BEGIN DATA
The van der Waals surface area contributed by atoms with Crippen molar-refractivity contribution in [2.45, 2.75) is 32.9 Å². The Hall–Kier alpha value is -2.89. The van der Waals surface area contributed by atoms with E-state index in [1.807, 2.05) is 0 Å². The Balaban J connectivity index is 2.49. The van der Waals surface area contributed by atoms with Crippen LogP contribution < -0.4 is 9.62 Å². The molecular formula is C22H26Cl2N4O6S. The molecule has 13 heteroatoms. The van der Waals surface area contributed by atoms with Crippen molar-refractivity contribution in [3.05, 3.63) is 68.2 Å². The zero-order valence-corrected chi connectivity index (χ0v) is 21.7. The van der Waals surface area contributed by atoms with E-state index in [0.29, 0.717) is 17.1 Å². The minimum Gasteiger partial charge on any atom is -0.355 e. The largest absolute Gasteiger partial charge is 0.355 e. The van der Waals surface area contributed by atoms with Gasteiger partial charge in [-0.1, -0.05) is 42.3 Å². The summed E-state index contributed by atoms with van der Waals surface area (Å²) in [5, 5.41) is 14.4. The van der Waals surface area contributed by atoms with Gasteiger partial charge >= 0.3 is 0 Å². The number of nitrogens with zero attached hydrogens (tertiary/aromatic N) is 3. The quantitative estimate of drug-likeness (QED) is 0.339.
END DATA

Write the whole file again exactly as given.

The van der Waals surface area contributed by atoms with Crippen molar-refractivity contribution in [2.45, 2.75) is 32.9 Å². The Hall–Kier alpha value is -2.89. The van der Waals surface area contributed by atoms with E-state index in [1.807, 2.05) is 0 Å². The Balaban J connectivity index is 2.49. The van der Waals surface area contributed by atoms with Crippen LogP contribution < -0.4 is 9.62 Å². The molecular formula is C22H26Cl2N4O6S. The molecule has 13 heteroatoms. The van der Waals surface area contributed by atoms with Crippen molar-refractivity contribution in [3.05, 3.63) is 68.2 Å². The zero-order valence-corrected chi connectivity index (χ0v) is 21.7. The van der Waals surface area contributed by atoms with E-state index in [0.29, 0.717) is 17.1 Å². The minimum Gasteiger partial charge on any atom is -0.355 e. The largest absolute Gasteiger partial charge is 0.355 e. The van der Waals surface area contributed by atoms with Gasteiger partial charge in [-0.1, -0.05) is 42.3 Å². The summed E-state index contributed by atoms with van der Waals surface area (Å²) in [5, 5.41) is 14.4. The van der Waals surface area contributed by atoms with Gasteiger partial charge >= 0.3 is 0 Å². The number of nitrogens with zero attached hydrogens (tertiary/aromatic N) is 3. The quantitative estimate of drug-likeness (QED) is 0.339.